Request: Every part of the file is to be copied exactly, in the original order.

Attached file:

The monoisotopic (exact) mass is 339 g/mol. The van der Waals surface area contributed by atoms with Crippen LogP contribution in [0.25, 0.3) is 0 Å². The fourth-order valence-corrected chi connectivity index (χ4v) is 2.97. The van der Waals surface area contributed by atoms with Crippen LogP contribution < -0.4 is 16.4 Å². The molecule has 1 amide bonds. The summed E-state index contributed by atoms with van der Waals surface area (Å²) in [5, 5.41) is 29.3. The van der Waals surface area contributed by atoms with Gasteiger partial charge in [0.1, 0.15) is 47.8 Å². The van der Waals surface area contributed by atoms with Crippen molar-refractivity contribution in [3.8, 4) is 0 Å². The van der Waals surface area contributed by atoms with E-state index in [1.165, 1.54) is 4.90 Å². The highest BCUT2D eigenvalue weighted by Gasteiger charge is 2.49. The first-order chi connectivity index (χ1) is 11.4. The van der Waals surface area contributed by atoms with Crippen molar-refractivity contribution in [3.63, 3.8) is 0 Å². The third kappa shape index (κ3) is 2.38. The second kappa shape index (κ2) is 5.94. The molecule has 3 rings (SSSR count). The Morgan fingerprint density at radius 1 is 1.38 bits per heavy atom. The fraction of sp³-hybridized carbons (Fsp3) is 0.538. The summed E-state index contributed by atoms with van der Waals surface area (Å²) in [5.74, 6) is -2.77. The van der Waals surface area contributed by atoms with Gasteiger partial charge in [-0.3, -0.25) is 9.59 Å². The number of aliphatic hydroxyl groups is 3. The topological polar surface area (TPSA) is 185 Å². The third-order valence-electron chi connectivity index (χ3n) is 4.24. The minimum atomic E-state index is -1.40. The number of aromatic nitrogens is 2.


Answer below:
The monoisotopic (exact) mass is 339 g/mol. The van der Waals surface area contributed by atoms with Crippen LogP contribution in [0.25, 0.3) is 0 Å². The fourth-order valence-corrected chi connectivity index (χ4v) is 2.97. The van der Waals surface area contributed by atoms with Crippen LogP contribution < -0.4 is 16.4 Å². The molecule has 1 amide bonds. The summed E-state index contributed by atoms with van der Waals surface area (Å²) in [5, 5.41) is 29.3. The van der Waals surface area contributed by atoms with Gasteiger partial charge in [0.1, 0.15) is 47.8 Å². The van der Waals surface area contributed by atoms with Crippen molar-refractivity contribution in [3.8, 4) is 0 Å². The van der Waals surface area contributed by atoms with E-state index in [1.165, 1.54) is 4.90 Å². The highest BCUT2D eigenvalue weighted by Gasteiger charge is 2.49. The first-order chi connectivity index (χ1) is 11.4. The van der Waals surface area contributed by atoms with Crippen molar-refractivity contribution in [3.63, 3.8) is 0 Å². The third kappa shape index (κ3) is 2.38. The second kappa shape index (κ2) is 5.94. The molecule has 3 rings (SSSR count). The Morgan fingerprint density at radius 1 is 1.38 bits per heavy atom. The fraction of sp³-hybridized carbons (Fsp3) is 0.538. The summed E-state index contributed by atoms with van der Waals surface area (Å²) in [5.74, 6) is -2.77. The van der Waals surface area contributed by atoms with Gasteiger partial charge in [-0.3, -0.25) is 9.59 Å². The number of aliphatic hydroxyl groups is 3. The topological polar surface area (TPSA) is 185 Å². The third-order valence-electron chi connectivity index (χ3n) is 4.24. The minimum atomic E-state index is -1.40. The number of aromatic nitrogens is 2.